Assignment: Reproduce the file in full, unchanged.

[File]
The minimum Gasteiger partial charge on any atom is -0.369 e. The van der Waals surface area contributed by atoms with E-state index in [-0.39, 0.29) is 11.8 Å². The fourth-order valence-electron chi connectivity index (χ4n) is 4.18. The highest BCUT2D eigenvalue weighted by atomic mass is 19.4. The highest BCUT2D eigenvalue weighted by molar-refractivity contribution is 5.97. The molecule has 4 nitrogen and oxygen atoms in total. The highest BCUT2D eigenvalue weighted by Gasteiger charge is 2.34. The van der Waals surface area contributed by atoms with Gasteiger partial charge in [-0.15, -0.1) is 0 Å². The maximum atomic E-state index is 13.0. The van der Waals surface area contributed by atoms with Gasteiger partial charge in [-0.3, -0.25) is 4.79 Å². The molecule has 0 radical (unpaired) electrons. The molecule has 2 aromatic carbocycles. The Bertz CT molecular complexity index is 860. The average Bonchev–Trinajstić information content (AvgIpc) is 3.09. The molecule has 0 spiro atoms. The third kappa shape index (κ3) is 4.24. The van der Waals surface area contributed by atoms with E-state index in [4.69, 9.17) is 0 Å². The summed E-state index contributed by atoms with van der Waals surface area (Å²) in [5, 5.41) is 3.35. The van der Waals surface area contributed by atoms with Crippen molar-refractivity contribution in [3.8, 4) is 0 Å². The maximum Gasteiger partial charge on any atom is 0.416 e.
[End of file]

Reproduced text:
The minimum Gasteiger partial charge on any atom is -0.369 e. The van der Waals surface area contributed by atoms with E-state index in [-0.39, 0.29) is 11.8 Å². The fourth-order valence-electron chi connectivity index (χ4n) is 4.18. The highest BCUT2D eigenvalue weighted by atomic mass is 19.4. The highest BCUT2D eigenvalue weighted by molar-refractivity contribution is 5.97. The molecule has 4 nitrogen and oxygen atoms in total. The highest BCUT2D eigenvalue weighted by Gasteiger charge is 2.34. The van der Waals surface area contributed by atoms with Gasteiger partial charge in [-0.15, -0.1) is 0 Å². The maximum atomic E-state index is 13.0. The van der Waals surface area contributed by atoms with Gasteiger partial charge in [-0.3, -0.25) is 4.79 Å². The molecule has 0 radical (unpaired) electrons. The molecule has 2 aromatic carbocycles. The Bertz CT molecular complexity index is 860. The average Bonchev–Trinajstić information content (AvgIpc) is 3.09. The molecule has 0 spiro atoms. The third kappa shape index (κ3) is 4.24. The van der Waals surface area contributed by atoms with E-state index in [4.69, 9.17) is 0 Å². The summed E-state index contributed by atoms with van der Waals surface area (Å²) in [5, 5.41) is 3.35. The van der Waals surface area contributed by atoms with Crippen molar-refractivity contribution in [3.8, 4) is 0 Å². The maximum Gasteiger partial charge on any atom is 0.416 e.